AbbVie (NYSE: ABBV), a global biopharmaceutical company, today announced results from two Phase 2 clinical trials evaluating its investigational selective JAK1 inhibitor, ABT-494, in patients with inadequate response to either methotrexate or TNF inhibitors. The clinical trials, BALANCE-I and BALANCE-II, achieved ACR20 at week 12 across all dose levels, except the lowest dose in BALANCE-II. BALANCE-I and BALANCE-II evaluated patients with moderate to severe rheumatoid arthritis with inadequate responses to prior anti-TNF (TNF-IR) or methotrexate (MTX-IR) treatment, respectively.
"We believe ABT-494 has the potential to become a best-in-class therapy, particularly in the most challenging patient population of TNF-inadequate responders," said Michael Severino, M.D., executive vice president, research and development and chief scientific officer, AbbVie. "We are encouraged by the results of our Phase 2 studies and we will advance ABT-494 to Phase 3 studies with a once-daily formulation."
Overall rates of discontinuation and serious adverse events were <5% and <3%, respectively, across both studies. Serious infections were reported in two patients, one on placebo and one on ABT-494. The most common adverse event was headache, which occurred in less than 5% of ABT-494 treated patients.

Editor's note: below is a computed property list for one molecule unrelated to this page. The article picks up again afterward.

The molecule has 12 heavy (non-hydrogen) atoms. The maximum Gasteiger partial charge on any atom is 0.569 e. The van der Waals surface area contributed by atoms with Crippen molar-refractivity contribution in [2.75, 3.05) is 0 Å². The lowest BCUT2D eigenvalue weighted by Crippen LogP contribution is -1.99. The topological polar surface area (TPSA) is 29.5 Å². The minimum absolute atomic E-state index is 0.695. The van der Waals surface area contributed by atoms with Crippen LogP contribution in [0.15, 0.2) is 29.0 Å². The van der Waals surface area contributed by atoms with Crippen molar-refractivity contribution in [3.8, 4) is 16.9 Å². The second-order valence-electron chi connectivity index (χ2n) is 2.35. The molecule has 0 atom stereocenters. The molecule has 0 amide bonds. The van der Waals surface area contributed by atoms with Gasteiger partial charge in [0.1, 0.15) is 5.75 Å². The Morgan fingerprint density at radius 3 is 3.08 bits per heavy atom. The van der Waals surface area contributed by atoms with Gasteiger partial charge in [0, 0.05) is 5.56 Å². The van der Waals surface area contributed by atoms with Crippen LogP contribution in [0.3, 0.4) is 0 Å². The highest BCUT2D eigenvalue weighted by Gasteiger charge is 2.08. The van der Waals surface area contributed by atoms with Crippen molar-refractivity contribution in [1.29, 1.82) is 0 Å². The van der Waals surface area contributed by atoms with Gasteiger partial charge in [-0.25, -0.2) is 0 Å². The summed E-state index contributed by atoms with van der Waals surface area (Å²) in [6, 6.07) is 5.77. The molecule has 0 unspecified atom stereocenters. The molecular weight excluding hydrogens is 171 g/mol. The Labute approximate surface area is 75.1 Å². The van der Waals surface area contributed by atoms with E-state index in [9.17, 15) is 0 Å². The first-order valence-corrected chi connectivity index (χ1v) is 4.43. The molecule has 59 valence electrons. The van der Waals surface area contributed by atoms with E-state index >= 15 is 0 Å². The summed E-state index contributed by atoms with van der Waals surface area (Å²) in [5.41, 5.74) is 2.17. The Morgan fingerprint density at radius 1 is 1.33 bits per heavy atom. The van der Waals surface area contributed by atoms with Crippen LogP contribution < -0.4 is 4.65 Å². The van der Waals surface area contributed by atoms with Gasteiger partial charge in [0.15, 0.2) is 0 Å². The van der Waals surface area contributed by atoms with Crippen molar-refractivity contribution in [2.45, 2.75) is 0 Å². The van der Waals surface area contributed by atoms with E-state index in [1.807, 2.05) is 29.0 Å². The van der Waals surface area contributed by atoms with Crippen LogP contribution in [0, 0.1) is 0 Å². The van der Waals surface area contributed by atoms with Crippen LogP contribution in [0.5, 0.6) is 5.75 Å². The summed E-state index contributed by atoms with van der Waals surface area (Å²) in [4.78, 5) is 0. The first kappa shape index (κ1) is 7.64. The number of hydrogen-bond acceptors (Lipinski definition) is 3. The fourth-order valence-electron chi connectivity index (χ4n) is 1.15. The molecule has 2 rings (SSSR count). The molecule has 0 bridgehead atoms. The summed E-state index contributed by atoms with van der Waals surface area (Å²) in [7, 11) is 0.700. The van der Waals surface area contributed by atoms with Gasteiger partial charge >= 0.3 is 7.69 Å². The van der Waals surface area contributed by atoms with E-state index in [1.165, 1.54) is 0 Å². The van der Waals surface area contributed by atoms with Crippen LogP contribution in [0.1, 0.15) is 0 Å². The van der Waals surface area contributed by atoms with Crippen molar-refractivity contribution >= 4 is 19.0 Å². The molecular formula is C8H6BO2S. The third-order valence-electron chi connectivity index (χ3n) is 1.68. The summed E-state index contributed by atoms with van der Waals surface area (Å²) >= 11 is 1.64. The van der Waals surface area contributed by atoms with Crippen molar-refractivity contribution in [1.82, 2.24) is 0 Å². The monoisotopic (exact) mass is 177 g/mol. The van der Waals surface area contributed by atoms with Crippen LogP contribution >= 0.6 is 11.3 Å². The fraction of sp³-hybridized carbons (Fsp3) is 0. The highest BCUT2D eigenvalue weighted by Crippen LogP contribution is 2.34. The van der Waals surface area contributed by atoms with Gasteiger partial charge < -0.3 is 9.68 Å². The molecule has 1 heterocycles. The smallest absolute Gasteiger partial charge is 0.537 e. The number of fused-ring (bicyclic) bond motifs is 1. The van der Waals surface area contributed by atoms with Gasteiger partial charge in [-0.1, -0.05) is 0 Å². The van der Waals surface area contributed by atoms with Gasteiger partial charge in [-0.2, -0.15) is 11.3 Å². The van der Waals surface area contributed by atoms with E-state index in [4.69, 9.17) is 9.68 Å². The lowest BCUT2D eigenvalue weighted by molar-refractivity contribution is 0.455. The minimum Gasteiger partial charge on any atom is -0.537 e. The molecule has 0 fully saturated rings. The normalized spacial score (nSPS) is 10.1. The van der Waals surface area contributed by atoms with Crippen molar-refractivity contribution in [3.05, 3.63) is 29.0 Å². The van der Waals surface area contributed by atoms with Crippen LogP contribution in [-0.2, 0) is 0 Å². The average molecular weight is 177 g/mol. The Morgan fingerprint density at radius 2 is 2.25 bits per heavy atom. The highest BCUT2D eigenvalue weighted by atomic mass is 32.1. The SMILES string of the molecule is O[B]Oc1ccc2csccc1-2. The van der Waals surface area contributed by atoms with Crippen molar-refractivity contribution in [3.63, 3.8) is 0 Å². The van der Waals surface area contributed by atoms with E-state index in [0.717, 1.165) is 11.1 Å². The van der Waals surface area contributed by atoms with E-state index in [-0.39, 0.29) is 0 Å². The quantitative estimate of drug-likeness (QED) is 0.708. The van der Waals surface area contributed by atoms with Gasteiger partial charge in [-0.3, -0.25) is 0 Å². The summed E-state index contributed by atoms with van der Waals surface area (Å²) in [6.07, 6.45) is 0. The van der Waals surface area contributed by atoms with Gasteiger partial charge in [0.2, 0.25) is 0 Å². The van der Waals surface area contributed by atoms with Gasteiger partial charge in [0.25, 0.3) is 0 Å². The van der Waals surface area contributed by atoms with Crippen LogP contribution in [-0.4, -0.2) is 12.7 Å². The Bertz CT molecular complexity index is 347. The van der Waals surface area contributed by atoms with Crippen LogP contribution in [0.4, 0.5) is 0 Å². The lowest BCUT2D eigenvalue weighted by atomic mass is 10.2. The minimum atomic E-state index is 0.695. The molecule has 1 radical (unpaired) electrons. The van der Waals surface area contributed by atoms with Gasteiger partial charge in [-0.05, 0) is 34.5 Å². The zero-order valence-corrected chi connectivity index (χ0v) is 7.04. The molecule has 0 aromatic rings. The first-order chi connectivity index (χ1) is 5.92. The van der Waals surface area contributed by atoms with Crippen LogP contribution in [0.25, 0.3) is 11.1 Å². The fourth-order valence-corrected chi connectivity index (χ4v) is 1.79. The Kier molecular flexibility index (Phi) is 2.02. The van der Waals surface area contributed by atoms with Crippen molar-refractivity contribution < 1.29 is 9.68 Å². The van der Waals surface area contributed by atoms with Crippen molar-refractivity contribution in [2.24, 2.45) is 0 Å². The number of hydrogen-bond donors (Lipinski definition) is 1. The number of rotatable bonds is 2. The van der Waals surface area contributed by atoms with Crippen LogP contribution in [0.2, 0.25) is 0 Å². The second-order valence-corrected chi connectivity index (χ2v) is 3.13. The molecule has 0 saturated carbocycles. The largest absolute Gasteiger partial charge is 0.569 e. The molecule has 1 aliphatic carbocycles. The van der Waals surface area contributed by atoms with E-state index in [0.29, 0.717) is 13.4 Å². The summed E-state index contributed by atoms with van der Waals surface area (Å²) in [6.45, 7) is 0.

"These were well-designed studies across a broad dose range that allow us to understand the full potential of inhibiting this pathway," said Mark Genovese, M.D., professor of medicine, Stanford University Medical Center, Division of Immunology and Rheumatology. "The consistency of response and the overall safety profile of ABT-494 in these two patient populations offer the potential for significant benefit and support advancing this compound into Phase 3 studies. In particular, the TNF-IR population is increasing and represents those failing current standard of care. Anything we can do to better help these patients would represent an important advancement to the field."
BALANCE-I enrolled 276 patients, approximately 30 percent of whom had an inadequate response to two or more anti-TNF agents and 20 percent had an inadequate response to treatment with a non-TNF biologic. BALANCE-II enrolled 300 patients with an inadequate response to prior treatment with methotrexate.
"The levels of ACR response across the ABT-494 studies are impressive and warrant further investigation, particularly in treatment-refractory patients with the highest unmet need," said Joel Kremer, M.D., director of research, The Center for Rheumatology in Albany, New York and a clinical investigator on BALANCE-I.